Mom was in the hospital for three weeks, and finally released in mid-October. She was tired and weak, requiring assistance a lot of the time, which Aunt Ro gladly provided when I returned to school and Dad went back to work. Even though she was exhausted, she spent as much time as possible at the NICU with Faith. We all did. I went to the hospital every day after school to meet her there.

I hated to be away from them both, and I really hated that I was missing out on a lot of Faith's milestones; the first time Mom got to hold her, the first time Mom was able to feed her, and the first time she cried out loud.

I was there, though, to see her first smile, and although they all said it was gas, I knew better. I remember the first time she squeezed my finger in her tiny hand. I vividly remember changing a diaper for the first time too. It was all kinds of gross, but it didn't smell bad like I thought it would. Louise explained that baby poop only really starts to stink when they start eating food.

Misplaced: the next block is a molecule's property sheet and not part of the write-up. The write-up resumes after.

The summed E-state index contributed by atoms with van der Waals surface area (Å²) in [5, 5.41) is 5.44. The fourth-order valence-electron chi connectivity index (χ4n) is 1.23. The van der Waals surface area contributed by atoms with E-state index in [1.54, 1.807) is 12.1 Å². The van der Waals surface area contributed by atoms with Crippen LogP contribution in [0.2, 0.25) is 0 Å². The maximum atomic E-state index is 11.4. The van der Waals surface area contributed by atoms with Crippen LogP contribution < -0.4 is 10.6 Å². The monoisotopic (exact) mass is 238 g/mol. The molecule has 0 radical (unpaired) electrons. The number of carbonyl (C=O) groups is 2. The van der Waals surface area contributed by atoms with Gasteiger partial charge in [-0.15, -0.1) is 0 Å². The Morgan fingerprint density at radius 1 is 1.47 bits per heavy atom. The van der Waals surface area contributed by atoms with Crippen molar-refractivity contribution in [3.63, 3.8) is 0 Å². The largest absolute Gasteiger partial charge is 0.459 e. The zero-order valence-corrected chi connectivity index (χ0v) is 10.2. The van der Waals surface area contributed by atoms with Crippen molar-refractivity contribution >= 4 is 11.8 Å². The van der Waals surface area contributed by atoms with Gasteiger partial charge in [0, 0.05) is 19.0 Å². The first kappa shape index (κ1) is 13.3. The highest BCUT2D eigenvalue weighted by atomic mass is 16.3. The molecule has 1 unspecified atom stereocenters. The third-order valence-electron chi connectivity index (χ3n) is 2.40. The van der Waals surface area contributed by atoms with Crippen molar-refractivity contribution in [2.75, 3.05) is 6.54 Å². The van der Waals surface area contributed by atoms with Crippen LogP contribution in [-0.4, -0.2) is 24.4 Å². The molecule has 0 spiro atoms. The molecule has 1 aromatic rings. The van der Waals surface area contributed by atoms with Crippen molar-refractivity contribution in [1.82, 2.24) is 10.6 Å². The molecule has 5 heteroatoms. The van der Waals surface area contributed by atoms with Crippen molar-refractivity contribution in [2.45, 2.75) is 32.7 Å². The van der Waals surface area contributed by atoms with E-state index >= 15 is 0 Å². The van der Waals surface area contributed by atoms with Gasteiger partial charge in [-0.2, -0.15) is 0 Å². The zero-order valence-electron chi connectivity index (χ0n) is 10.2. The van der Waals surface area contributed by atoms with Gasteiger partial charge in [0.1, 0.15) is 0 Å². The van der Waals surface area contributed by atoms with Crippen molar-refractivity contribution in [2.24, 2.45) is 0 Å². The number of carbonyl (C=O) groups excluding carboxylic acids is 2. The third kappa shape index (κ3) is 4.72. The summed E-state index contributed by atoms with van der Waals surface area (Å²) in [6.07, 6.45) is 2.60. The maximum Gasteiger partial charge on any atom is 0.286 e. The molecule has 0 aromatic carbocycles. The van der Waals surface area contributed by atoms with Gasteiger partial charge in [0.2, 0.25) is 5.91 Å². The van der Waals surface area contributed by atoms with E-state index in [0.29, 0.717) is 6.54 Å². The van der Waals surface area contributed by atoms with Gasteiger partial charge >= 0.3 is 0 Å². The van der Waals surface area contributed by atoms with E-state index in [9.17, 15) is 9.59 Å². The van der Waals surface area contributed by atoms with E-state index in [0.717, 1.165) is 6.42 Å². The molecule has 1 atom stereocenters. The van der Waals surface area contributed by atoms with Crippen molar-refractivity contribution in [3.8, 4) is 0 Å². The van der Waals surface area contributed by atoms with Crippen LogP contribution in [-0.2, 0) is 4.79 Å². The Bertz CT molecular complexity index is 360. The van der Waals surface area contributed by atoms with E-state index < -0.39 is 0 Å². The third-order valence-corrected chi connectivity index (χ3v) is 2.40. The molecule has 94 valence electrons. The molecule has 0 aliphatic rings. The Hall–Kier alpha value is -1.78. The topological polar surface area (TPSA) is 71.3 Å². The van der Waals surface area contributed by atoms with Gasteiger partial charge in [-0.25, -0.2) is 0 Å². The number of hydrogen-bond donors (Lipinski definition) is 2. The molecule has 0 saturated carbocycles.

Louise quickly became a close friend of ours and really, I don't know how we would have managed without her. Faith's time in the NICU was far from easy—there were complications and moments when I thought she might not make it—and yet she did. Louise kept saying that she was strong and would fight until she was able to go home or until the Lord called her home to be with him.

I wasn't so ready to accept her reasoning.

I'm not a religious person—not like Gram Me or Pop C, my dad's parents—but I quickly learned that praying is not such a bad thing. Pop C explained it one night in the chapel at the hospital after Faith had had a particularly bad day. He said that praying isn't just asking God for help, but it's a way to help ourselves calm our souls and bodies down to a place where we can think clearer, even out our breathing, and focus on putting out positive energy. So, although I wasn't sure to whom or what I was praying, I found myself feeling a lot better after spending time in prayer. Lily said it was like a visualization exercise or meditation. It all had the same effect.